Once nVenio identifies a practice's underpayments and penalties, it begins working with physicians to develop financial recovery strategies.
"We're not a law firm, so in some cases, instead of pursuing a legal recovery, a practice may find that as a result of our analysis it's best to pursue an alternative recovery strategy, such as contract renegotiations," Mr. Reynolds said. "We'll guide them through that process, and if it doesn't produce results the practice wants, we can proceed to arbitration."
Both nVenio and O'Hanlon, McCollom & Demerath work on a contingency fee basis and receive a percentage of the money the companies recoup for the practice. Physicians often are surprised by nVenio's findings, Mr. Reynolds says.
"I've been involved in prompt pay analysis for the past 10 years, and in that time, I've never examined a practice that doesn't have prompt pay violations," he said.
The software O'Hanlon, McCollom & Demerath uses examines the day the practice submitted each claim going back four years and compares it with the day the insurance company paid it. Mr. Demerath says the firm uses the prompt pay law to supplement a practice's collection procedures and ensures that when claims haven't been paid in full and on time, physicians receive all statutory penalties, interest, and attorneys' fees the law allows.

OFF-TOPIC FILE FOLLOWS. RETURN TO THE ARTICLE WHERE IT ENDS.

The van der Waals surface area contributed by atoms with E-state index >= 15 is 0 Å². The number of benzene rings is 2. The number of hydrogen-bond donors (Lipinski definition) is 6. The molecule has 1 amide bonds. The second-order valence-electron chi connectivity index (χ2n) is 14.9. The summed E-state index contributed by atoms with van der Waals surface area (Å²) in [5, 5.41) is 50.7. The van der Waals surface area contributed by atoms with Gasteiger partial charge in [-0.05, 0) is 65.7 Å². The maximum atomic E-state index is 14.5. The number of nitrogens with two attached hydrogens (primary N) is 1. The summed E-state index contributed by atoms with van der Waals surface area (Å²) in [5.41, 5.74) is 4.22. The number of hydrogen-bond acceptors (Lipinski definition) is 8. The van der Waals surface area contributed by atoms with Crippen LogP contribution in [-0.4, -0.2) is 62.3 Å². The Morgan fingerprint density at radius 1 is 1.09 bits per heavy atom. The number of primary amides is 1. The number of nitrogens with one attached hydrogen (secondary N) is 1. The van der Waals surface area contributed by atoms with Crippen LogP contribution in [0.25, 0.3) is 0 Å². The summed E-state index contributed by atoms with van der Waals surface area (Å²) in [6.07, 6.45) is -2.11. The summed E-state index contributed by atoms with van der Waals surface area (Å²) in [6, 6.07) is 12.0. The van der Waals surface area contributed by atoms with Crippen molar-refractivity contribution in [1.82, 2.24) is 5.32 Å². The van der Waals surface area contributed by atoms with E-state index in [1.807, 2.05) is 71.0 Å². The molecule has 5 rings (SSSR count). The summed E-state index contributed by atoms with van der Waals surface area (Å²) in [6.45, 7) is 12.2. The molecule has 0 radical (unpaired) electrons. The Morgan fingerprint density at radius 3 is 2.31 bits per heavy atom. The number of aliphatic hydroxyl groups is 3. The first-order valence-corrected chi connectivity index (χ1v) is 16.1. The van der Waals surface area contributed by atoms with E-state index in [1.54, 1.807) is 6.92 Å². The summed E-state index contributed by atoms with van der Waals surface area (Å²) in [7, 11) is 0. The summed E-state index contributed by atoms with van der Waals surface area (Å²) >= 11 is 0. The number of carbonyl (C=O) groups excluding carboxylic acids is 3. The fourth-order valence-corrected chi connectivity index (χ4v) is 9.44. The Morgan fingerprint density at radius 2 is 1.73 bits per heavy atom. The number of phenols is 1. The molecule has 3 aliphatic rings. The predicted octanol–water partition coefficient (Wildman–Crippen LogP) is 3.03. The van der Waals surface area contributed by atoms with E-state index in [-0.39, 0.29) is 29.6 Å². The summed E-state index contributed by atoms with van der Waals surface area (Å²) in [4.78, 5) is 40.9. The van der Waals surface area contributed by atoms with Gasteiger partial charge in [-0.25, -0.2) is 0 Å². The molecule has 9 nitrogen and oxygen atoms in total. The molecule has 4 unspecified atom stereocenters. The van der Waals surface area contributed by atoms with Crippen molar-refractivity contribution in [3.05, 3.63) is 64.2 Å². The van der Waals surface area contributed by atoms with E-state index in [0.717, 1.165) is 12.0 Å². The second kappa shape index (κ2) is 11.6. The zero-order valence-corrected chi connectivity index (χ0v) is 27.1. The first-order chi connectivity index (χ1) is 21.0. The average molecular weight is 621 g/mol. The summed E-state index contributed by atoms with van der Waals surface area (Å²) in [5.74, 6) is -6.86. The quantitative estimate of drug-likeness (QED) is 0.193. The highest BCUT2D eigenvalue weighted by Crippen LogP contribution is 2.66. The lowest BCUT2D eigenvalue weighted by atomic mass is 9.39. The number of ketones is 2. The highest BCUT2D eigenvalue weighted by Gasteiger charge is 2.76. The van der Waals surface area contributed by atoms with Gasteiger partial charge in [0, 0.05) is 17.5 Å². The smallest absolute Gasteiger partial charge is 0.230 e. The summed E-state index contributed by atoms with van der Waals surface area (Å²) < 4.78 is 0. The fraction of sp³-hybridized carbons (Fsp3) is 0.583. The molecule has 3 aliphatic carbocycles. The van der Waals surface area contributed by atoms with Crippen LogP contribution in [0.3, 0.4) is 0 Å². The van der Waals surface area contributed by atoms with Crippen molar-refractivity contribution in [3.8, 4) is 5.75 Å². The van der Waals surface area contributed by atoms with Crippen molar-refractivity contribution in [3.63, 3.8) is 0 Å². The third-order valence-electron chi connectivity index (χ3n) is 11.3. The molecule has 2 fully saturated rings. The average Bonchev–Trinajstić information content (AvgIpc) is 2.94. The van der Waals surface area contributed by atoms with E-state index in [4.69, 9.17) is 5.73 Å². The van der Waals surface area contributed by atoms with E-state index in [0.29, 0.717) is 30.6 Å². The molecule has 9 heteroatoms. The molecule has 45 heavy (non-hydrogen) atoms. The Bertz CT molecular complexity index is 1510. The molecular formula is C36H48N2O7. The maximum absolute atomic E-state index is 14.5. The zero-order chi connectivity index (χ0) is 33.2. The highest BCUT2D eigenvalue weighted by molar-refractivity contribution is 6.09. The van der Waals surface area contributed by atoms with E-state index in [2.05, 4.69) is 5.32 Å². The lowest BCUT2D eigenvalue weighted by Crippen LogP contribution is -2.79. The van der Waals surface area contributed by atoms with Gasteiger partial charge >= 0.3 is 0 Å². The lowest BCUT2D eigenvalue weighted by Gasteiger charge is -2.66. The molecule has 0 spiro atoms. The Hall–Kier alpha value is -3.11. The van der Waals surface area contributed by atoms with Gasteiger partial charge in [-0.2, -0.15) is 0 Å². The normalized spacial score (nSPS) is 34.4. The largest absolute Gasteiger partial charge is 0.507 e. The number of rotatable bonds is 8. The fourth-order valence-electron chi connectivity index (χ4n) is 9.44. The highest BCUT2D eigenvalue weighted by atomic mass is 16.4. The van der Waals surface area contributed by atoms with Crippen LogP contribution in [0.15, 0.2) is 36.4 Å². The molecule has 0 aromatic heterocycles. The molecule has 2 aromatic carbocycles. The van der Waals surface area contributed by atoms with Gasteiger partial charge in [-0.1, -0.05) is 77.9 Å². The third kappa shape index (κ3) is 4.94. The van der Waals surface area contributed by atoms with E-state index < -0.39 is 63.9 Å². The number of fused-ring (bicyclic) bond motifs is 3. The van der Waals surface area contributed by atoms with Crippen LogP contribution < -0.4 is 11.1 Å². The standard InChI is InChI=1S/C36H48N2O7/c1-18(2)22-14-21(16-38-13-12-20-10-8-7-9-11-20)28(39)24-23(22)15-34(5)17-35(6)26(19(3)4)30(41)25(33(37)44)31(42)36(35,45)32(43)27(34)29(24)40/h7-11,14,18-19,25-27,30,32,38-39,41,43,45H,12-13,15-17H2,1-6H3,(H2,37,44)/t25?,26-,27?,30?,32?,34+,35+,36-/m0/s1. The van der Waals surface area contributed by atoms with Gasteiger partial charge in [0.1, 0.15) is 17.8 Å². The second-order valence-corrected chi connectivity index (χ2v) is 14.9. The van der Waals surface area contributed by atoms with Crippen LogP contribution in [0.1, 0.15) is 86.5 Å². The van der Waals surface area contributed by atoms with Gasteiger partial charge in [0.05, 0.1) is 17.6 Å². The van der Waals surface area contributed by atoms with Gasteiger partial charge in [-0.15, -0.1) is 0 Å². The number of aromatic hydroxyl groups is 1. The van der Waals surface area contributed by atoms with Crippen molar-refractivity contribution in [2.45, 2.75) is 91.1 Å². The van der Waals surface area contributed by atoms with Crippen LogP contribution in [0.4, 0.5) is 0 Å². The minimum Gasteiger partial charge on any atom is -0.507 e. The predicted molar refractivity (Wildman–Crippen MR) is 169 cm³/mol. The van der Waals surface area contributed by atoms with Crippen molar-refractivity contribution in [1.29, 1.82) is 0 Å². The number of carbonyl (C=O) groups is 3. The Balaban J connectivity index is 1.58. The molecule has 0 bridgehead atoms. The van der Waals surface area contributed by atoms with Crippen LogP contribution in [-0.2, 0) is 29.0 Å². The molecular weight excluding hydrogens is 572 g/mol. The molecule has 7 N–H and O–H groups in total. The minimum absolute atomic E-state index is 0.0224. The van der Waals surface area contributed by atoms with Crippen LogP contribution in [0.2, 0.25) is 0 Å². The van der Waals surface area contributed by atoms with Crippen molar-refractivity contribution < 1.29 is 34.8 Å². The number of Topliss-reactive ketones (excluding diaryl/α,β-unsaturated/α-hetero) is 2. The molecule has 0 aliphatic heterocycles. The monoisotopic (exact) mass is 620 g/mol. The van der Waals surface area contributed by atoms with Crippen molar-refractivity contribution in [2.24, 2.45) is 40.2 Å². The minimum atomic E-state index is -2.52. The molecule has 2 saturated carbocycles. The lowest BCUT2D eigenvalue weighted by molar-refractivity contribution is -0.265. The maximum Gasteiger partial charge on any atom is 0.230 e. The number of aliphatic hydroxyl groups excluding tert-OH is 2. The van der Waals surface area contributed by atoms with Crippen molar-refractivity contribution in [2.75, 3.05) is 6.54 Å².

After analyzing claims and calculating the amount insurance companies owe in prompt pay violations and underpayments, the firm either submits a demand letter to the insurance company or begins the arbitration process. Mr. Demerath says arbitration is often beneficial because an independent third party determines how much the physician should be awarded. Mr. Demerath said he could not ethically disclose the amount of money his firm has recouped for physicians but did say his clients find the analysis and recovery process to be financially worthwhile.